Saturday, June 27, 2015

You probably don't know this about me, but...

I ended last year on a bit of an embarrassing note.

I don't think I've mentioned it to anyone yet, but I'm about to tell the world. 

You know those silly little "Year in Review" videos that Facebook automatically compiled for each of its users? I cringed after watching mine. I was so mortified by it I refused to share it.

It's not that I'd posted unflattering photos or drunkbooked any status updates. At the very least, that would've been entertaining. (Note to self: Log out of all social media accounts before opening that bottle of Jose Cuervo in your desk drawer.)

My embarrassment came from the fact that almost all of the photos and updates included in my video were related to #ThrowbackThursday or some bit of reminiscence from my childhood.

Oh my God, I'm wasting the present by living in the past!

That's an uncomfortable realization to make.

So I decided 2015 would be different. It would be the year I would do something I'd never done before. It would be the year I would find the courage to reach for a lifetime goal.

I would make "The Long Road to Heaven" available to the world.

On June 1, 2015, I did just that through Sunset Street Publishing. And as the heroine, Heather Montgomery, says in the last scene of the book, "That's no small feat."

Here's another secret only the people closest to me know: These characters -- Heather, Dave, Nick, Roxann, Jen, Neil, Gloria, Jordana -- have been living in my head since 1987.

Yes, you read that right. No, it's not a typo.

I was 13 years old the first time I put pen to paper with the beginnings of this story in my mind.

Need proof? Here you go: 

That's all anyone will ever see of the original draft, which obviously had a different working title nearly 30 years ago. It's entirely too embarrassing to show more of it.

Not only is the writing awful, my view of the world (and how certain things worked) as a 13 year old is laughable. Seriously. Not kidding. ROTFLMAO hilarious.

So how did that turn into this:

I wish I could tell you something poetic, something like, "A lot of blood, sweat and tears," but that would be a lie.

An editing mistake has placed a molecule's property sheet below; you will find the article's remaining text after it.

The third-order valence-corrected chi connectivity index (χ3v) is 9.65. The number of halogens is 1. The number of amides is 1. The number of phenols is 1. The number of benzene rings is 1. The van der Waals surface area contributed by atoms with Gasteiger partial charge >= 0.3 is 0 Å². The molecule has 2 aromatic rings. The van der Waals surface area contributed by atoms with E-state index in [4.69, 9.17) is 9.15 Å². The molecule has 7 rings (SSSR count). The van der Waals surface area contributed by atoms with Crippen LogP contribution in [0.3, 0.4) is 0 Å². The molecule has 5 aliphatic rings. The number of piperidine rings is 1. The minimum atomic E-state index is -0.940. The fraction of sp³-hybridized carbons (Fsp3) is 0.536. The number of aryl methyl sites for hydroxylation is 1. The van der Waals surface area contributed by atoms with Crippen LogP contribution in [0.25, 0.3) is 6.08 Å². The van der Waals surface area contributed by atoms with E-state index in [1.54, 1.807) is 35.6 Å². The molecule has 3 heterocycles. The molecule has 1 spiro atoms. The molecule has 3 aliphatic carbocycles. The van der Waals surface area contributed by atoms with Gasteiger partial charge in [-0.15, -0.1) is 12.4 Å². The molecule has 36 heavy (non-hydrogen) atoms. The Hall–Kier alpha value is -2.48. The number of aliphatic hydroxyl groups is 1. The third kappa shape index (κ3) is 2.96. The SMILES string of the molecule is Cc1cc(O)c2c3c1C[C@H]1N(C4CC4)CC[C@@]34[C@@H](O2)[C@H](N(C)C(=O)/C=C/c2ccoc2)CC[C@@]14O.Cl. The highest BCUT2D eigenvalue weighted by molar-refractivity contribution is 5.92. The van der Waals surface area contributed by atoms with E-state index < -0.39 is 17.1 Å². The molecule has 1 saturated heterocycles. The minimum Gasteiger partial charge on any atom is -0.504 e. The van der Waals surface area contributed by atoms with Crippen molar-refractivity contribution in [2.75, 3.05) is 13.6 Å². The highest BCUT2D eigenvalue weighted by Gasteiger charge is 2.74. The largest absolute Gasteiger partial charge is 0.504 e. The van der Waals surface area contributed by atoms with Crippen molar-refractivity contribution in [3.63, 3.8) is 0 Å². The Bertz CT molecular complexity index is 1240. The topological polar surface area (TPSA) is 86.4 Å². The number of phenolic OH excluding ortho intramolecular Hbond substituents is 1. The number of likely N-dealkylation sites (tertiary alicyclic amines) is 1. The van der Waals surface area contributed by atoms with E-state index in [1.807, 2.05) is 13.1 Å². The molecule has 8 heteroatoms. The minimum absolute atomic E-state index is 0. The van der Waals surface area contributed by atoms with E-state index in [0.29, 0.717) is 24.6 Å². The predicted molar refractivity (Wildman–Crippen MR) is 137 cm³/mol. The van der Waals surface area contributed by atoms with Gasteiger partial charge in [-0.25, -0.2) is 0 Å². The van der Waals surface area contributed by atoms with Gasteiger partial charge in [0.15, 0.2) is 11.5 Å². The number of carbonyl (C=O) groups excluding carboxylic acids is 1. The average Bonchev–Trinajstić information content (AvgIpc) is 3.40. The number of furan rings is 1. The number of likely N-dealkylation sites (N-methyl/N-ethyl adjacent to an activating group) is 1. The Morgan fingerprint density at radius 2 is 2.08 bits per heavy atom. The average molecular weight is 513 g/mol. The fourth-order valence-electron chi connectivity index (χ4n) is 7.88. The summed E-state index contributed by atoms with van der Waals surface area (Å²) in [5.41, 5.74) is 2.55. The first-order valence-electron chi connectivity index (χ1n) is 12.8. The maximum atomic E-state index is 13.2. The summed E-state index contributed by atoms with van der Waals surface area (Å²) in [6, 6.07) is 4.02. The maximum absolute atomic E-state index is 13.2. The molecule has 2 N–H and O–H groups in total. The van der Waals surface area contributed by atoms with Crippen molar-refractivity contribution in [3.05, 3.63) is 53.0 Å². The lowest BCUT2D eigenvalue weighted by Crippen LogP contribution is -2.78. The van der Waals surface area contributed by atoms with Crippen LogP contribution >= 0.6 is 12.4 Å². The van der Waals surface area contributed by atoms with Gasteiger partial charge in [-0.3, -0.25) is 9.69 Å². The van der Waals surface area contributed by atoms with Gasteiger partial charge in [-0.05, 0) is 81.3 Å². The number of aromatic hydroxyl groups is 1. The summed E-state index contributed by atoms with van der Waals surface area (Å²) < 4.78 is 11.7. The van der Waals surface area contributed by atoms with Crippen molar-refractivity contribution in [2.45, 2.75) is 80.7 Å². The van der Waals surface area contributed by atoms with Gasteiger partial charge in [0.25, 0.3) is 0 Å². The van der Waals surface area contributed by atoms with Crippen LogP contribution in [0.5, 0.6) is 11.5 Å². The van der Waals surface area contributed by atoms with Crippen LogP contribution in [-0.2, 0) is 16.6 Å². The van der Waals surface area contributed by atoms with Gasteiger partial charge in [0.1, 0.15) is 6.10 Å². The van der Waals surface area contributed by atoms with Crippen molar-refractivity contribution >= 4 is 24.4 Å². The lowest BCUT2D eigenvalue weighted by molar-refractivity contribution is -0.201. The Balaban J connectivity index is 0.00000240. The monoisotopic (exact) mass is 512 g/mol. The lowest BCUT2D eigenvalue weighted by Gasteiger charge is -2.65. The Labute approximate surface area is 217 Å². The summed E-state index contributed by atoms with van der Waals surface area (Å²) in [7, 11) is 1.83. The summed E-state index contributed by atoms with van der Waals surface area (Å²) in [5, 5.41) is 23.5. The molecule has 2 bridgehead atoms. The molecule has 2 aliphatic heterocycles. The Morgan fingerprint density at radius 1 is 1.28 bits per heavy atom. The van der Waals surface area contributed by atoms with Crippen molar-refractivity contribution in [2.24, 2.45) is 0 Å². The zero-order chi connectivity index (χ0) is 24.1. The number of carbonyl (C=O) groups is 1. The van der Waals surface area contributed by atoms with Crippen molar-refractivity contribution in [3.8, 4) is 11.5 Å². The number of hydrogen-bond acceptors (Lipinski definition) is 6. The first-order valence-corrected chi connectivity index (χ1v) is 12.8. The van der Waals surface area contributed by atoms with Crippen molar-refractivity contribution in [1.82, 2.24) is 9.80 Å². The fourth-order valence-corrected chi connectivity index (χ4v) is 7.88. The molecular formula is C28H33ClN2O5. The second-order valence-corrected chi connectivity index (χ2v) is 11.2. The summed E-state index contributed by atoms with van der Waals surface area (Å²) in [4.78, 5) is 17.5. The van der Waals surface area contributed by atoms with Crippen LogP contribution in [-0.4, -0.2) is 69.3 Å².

I enjoyed every moment of it, from developing voice to developing subplots. I enjoyed the research, especially the eerie coincidences I often found between the way I imagined a setting and the way it actually looks.

Example No. 1: I knew the town of Brayton, Nebraska, actually existed at one time in Greeley County. I drove around looking for it one day, many moons before the age of Google maps and GPS. I ended up driving right to it.

Example No. 2: I knew what Elizabeth Avenue on The Hill in St. Louis looked like long before I ever visited there. Again, this was long before the days of Google StreetView and the ease of image searches.

Despite the emotional nature of the story, I enjoyed the way writing #tLR2H from Heather's perspective pushed me out of my comfort zone.

Heather uses a balcony railing 19 stories above the Las Vegas strip as a balance beam. I'm a sheltered goodie-two-shoes who hasn't set foot on a balcony higher than 20 feet in the air since December 1988. (It collapsed. I slid about 12 feet down a stucco wall, ripped the skin from my back and landed on my butt less than 10 inches away from a pine bush. See? I have my reasons.)

Most of all, I enjoyed what I discovered about my own faith and what I believe about the afterlife.

And I hope YOU enjoy reading it as much as I enjoyed writing it.

"The Long Road to Heaven" is available as a weekly serial at It also is available on Kindle for 99 cents until July 1 and in paperback on Amazon.

Please check it out. Please tell your friends. Please feel free to ask me questions.

I love talking about these characters. I love talking about this story, and it makes me so happy when readers contact me out of the blue to tell me their thoughts about it. 

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